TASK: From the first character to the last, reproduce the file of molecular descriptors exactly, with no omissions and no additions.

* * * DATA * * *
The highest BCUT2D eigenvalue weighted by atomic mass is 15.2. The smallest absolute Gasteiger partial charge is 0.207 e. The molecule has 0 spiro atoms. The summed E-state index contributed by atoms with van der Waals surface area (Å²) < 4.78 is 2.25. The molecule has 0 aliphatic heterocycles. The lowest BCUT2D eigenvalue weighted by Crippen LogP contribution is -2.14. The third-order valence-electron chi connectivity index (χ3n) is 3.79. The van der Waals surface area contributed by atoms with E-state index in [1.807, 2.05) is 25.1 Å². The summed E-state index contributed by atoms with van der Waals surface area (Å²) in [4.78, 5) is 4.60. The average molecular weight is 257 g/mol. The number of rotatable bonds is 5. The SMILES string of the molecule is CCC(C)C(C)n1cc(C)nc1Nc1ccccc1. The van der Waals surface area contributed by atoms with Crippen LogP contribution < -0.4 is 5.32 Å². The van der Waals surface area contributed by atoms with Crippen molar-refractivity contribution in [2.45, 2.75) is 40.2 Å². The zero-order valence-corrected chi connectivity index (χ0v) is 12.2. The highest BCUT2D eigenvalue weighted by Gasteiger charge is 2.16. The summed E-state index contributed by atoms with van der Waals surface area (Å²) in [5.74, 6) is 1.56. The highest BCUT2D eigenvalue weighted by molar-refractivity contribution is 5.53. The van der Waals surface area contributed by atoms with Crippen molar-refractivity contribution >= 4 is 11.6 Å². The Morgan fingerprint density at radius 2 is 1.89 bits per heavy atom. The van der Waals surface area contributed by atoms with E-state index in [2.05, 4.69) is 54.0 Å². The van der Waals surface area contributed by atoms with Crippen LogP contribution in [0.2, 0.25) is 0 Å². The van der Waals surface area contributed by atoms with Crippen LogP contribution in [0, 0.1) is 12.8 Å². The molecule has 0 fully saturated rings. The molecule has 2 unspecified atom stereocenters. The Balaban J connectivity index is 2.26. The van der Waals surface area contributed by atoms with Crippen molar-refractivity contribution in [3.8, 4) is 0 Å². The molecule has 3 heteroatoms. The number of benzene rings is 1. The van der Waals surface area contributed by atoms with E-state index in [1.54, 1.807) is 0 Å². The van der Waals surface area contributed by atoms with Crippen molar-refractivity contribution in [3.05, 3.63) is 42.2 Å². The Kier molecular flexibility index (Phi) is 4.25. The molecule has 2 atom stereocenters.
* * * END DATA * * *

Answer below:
The highest BCUT2D eigenvalue weighted by atomic mass is 15.2. The smallest absolute Gasteiger partial charge is 0.207 e. The molecule has 0 spiro atoms. The summed E-state index contributed by atoms with van der Waals surface area (Å²) < 4.78 is 2.25. The molecule has 0 aliphatic heterocycles. The lowest BCUT2D eigenvalue weighted by Crippen LogP contribution is -2.14. The third-order valence-electron chi connectivity index (χ3n) is 3.79. The van der Waals surface area contributed by atoms with E-state index in [1.807, 2.05) is 25.1 Å². The summed E-state index contributed by atoms with van der Waals surface area (Å²) in [4.78, 5) is 4.60. The average molecular weight is 257 g/mol. The number of rotatable bonds is 5. The SMILES string of the molecule is CCC(C)C(C)n1cc(C)nc1Nc1ccccc1. The van der Waals surface area contributed by atoms with Crippen LogP contribution < -0.4 is 5.32 Å². The van der Waals surface area contributed by atoms with Crippen molar-refractivity contribution in [2.45, 2.75) is 40.2 Å². The zero-order valence-corrected chi connectivity index (χ0v) is 12.2. The highest BCUT2D eigenvalue weighted by Gasteiger charge is 2.16. The summed E-state index contributed by atoms with van der Waals surface area (Å²) in [5.74, 6) is 1.56. The highest BCUT2D eigenvalue weighted by molar-refractivity contribution is 5.53. The van der Waals surface area contributed by atoms with Crippen molar-refractivity contribution >= 4 is 11.6 Å². The Morgan fingerprint density at radius 2 is 1.89 bits per heavy atom. The van der Waals surface area contributed by atoms with E-state index in [2.05, 4.69) is 54.0 Å². The van der Waals surface area contributed by atoms with Crippen LogP contribution in [0.2, 0.25) is 0 Å². The van der Waals surface area contributed by atoms with Crippen LogP contribution in [0, 0.1) is 12.8 Å². The molecule has 0 fully saturated rings. The molecule has 2 unspecified atom stereocenters. The Balaban J connectivity index is 2.26. The van der Waals surface area contributed by atoms with Crippen molar-refractivity contribution in [3.8, 4) is 0 Å². The molecule has 3 heteroatoms. The number of benzene rings is 1. The van der Waals surface area contributed by atoms with E-state index in [1.54, 1.807) is 0 Å². The van der Waals surface area contributed by atoms with Crippen molar-refractivity contribution in [3.05, 3.63) is 42.2 Å². The Kier molecular flexibility index (Phi) is 4.25. The molecule has 2 atom stereocenters.